A common question that comes our way is, “Can your insulation vacuum remove fiberglass batts?” We get this question because of spurious claims by some and a couple of videos on social media.More
Insulation Removal Vacuums go through abuse. The obvious problems are caused by the foreign objects that are sucked through the hose (nails, pieces of junk, even brick pieces) from the attic.
The SILENT killer of a vacuum is failure to maintain the vacuum. Dust gathers around the engine, unlike most applications. While extracting the insulating materials, they create enormous clouds of dust. Here are some tips and videos on maintaining and tuning up your insulation removal vacuum machine.More
Some insulation vacuuming jobs require extreme lengths of hose. Insulation vacuums, no matter the manufacturer, can really perform best when they are within a 100 foot to 150 foot range. You are not always given this luxury of length.More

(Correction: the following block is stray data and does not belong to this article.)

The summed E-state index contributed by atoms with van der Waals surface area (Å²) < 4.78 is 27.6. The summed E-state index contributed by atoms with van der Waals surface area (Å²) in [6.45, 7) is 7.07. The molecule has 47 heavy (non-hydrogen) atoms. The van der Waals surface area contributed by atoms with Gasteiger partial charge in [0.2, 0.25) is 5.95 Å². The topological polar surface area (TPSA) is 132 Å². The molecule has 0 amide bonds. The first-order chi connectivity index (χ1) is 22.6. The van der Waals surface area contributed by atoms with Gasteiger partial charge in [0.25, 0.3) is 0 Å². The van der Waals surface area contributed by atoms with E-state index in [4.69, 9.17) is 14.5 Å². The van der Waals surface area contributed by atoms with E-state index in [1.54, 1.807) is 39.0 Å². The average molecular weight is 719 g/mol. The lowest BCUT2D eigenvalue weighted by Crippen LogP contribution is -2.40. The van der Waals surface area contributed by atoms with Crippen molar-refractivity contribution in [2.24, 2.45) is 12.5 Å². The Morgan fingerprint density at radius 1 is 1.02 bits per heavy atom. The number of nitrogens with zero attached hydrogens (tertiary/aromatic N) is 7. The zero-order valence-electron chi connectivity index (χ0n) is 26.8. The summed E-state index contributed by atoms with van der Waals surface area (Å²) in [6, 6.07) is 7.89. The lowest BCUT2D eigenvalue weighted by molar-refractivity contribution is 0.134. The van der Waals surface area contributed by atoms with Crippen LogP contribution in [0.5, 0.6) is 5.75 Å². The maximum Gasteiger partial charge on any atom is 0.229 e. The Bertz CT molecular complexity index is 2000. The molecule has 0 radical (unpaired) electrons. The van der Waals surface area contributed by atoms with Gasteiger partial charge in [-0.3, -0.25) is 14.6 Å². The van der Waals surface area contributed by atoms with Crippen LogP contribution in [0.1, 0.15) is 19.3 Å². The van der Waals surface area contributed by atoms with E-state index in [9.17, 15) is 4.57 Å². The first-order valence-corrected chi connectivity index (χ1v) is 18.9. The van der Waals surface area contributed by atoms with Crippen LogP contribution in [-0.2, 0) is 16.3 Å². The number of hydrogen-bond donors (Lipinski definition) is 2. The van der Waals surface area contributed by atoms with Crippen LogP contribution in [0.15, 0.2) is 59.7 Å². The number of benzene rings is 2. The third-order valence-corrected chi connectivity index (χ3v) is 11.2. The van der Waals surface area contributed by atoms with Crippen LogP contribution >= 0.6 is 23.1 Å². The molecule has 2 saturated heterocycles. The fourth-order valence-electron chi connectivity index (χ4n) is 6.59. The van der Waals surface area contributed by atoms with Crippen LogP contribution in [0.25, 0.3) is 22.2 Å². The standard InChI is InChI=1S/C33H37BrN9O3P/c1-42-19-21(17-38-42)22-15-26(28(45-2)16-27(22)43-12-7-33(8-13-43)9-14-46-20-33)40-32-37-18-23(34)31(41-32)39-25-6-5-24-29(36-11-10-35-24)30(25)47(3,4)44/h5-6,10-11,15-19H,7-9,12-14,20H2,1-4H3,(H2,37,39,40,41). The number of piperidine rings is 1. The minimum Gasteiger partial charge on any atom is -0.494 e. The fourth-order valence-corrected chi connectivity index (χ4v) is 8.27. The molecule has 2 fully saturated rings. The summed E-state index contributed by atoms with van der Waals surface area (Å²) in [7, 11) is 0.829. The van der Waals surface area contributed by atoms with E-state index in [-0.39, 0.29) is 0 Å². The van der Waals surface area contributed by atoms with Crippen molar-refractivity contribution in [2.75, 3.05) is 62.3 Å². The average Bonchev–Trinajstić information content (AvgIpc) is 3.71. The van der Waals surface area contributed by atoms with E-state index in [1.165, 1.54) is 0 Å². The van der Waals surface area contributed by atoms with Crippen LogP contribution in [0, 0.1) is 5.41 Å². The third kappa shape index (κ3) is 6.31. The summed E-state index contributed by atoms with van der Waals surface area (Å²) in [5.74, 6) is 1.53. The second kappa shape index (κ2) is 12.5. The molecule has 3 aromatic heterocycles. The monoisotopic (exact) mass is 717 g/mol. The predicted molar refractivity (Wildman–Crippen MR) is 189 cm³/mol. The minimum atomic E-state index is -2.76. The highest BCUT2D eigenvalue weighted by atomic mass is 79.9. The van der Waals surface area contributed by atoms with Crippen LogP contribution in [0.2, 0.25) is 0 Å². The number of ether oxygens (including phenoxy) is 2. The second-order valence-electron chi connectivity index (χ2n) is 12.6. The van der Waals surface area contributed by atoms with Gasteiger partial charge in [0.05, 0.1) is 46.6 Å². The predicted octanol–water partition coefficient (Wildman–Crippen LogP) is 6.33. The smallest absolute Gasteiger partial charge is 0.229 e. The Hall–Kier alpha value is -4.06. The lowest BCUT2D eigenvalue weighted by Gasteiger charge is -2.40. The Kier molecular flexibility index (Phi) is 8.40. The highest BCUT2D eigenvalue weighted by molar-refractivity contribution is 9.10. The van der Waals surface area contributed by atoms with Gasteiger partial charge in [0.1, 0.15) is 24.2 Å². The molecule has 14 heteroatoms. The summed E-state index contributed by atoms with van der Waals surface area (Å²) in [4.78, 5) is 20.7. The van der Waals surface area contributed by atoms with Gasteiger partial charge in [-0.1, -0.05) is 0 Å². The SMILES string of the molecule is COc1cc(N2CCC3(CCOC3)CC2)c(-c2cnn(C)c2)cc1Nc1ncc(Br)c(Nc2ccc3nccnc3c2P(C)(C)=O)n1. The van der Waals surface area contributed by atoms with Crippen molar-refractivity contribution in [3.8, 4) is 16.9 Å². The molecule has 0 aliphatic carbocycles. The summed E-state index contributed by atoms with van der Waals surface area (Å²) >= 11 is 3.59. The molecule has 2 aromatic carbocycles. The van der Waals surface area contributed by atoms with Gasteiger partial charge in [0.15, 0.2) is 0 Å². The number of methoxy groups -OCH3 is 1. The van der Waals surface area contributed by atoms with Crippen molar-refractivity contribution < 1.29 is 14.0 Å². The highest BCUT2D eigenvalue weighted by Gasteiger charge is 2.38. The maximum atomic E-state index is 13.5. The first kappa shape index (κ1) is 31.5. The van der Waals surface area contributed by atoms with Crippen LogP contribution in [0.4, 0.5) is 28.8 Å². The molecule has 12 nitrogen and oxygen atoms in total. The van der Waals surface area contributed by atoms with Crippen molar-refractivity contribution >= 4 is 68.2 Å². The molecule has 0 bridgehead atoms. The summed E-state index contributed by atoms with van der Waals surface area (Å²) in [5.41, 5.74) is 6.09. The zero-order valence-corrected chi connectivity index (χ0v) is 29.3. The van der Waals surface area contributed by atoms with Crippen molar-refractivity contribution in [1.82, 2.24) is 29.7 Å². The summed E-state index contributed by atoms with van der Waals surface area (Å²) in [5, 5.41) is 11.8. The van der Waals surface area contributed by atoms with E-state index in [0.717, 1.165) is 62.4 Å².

The Cool Vac vacuums have a 6″ inlet and a 6″ outlet. This gives you great flexibility to customize a machine according to your needs and budget.
The larger the hose, the greater the performance
There is a misunderstanding about performance and vacuums. Often, people think that the larger the horsepower, the better the performance. That is not necessarily true. What impacts performance are two things: 1) blade size and; 2) hose size. Horsepower does allow you to muscle your way through damp materials and allows you to run without higher engine revving. Yet, the greatest option to get the most material vacuumed is due to the diameter of the hose.More